• Janine Huldie - Awareness and acceptance is truly what we all need and I think you are truly awesome, as well as amazing for all you have done to promote this. Seriously, Tucker is so lucky to have you and is just an mazing little boy, too! Hugs 🙂April 3, 2014 – 10:03 pmReplyCancel

    • Kristi Campbell - Thanks, Janine. I’m lucky to have him and hope hope hope that the world will be kind to him. So much.April 5, 2014 – 12:37 amReplyCancel

  • Sandy Ramsey - Aaaand, she does it again! You are a superhero! Don’t argue.April 3, 2014 – 11:20 pmReplyCancel

    • Kristi Campbell - Ha, Sandy. Def not a superhero but thank you for getting the importance of the message and for your lovely support.April 5, 2014 – 12:38 amReplyCancel

  • don - Tucker is lucky to have you on his side!!

    It’ll be interesting to see what becomes of all these great little ones when they grow up, for sure. We all need to figure out a way to make sure their lives are meaningful. You’re a great mom, Kristi. You were given Tucker for a reason. Imagine if he’d been born to somebody who didn’t love him as much. That’s tough to think about I bet. You were made for each other.April 4, 2014 – 12:05 amReplyCancel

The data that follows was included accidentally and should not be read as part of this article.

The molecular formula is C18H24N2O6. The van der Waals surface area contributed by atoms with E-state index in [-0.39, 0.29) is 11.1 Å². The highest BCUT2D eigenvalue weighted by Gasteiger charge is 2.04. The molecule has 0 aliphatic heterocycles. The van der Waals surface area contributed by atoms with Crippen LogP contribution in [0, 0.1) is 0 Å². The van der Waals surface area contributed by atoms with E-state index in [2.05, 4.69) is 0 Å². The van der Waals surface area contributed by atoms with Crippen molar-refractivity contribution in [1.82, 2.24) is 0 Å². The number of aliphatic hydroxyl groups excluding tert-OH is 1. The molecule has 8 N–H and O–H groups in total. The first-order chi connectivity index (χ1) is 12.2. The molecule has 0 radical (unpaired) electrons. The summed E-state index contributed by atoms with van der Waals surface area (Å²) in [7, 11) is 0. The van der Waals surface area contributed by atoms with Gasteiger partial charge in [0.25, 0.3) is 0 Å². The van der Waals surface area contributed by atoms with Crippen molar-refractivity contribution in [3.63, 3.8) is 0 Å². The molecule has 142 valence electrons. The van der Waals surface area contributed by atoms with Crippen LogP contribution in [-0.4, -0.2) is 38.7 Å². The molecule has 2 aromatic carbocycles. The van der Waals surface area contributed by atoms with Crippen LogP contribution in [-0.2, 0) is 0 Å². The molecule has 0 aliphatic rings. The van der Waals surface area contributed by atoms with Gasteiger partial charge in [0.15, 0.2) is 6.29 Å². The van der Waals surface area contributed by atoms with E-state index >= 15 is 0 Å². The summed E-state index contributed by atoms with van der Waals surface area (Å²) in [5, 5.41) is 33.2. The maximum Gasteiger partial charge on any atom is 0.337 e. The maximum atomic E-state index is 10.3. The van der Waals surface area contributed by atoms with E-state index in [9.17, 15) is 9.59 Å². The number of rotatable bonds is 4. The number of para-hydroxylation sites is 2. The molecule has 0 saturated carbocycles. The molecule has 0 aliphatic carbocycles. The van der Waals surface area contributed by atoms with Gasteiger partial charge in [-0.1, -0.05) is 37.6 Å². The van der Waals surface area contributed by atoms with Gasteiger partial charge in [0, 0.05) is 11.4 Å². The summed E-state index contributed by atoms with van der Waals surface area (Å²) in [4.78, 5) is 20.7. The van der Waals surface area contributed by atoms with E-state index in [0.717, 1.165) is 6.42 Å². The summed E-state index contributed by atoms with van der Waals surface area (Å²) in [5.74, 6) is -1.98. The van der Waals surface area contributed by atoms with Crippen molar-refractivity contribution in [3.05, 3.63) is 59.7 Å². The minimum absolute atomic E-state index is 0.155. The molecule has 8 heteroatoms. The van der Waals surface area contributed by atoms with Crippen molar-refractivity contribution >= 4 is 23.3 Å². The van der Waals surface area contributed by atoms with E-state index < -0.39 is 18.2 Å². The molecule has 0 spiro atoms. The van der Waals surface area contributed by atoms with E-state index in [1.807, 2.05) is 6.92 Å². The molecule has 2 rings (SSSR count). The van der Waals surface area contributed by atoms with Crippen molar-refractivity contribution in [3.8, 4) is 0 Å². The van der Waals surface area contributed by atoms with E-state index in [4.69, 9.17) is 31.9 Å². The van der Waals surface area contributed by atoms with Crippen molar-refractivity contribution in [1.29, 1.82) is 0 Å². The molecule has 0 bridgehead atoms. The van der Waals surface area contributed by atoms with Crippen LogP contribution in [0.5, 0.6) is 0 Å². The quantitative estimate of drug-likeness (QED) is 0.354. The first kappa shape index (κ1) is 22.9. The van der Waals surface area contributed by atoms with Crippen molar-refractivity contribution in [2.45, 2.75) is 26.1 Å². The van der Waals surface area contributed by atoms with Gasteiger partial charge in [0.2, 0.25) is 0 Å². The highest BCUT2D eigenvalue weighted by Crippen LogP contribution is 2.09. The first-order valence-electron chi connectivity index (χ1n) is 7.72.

• Kristi Campbell - It really will be interesting to see what becomes of them and how the world accepts them. I know it’s different now than it was when we were kids and they were all just in homes or whatever which seems really dumb but I guess it was the way it was. And thanks for the great mom and me being given Tucker for a reason stuff. I agree that it’d be awful for him to be born to a family of assholes.April 5, 2014 – 12:40 amReplyCancel

  • Robin - I just found your blog this week; congrats on your viral post. I was sucked into it. I too wonder what’s the deal? I too have a son, he’s 9 now, and has so many gifts. I was happily going about life aware of his super-strengths and weaknesses (and nut allergy also…), but in a label-less world, until late in 1st grade the school forced a label on us. As with any kid, some things they excel at, some thing are harder for them. But labels appear to be the only way they qualify for help in the US–and like you said, this is more the norm for boys, so why this is the case baffles me. Really look forward to joining your community of like-minded mamas….April 4, 2014 – 6:26 amReplyCancel

    • Kristi Campbell - Thanks huge, Robin!! The labels suck, but you’re right – they do help our kids to receive support so maybe the label doesn’t matter as much as the support? Gah, I don’t know. Tucker actually has an educational diagnosis of autism and his developmental pediatrician has reluctantly given him one so we could get better speech therapy but she’s said she “doesn’t know.” While that’s frustrating, I’m also trying to not let it bother me. If he gets speech and OT for his fine motor stuff, and we’re working on his social things…does the diagnosis matter?
      Thanks so much for the visit and the comment. I look forward to getting to know you better, too!April 5, 2014 – 12:43 amReplyCancel

  • Misty @ Meet the Cottons - you’re always so awesome!April 4, 2014 – 7:10 amReplyCancel

  • Tamara - I laughed at “Boob Man” and cried at “My Baby.”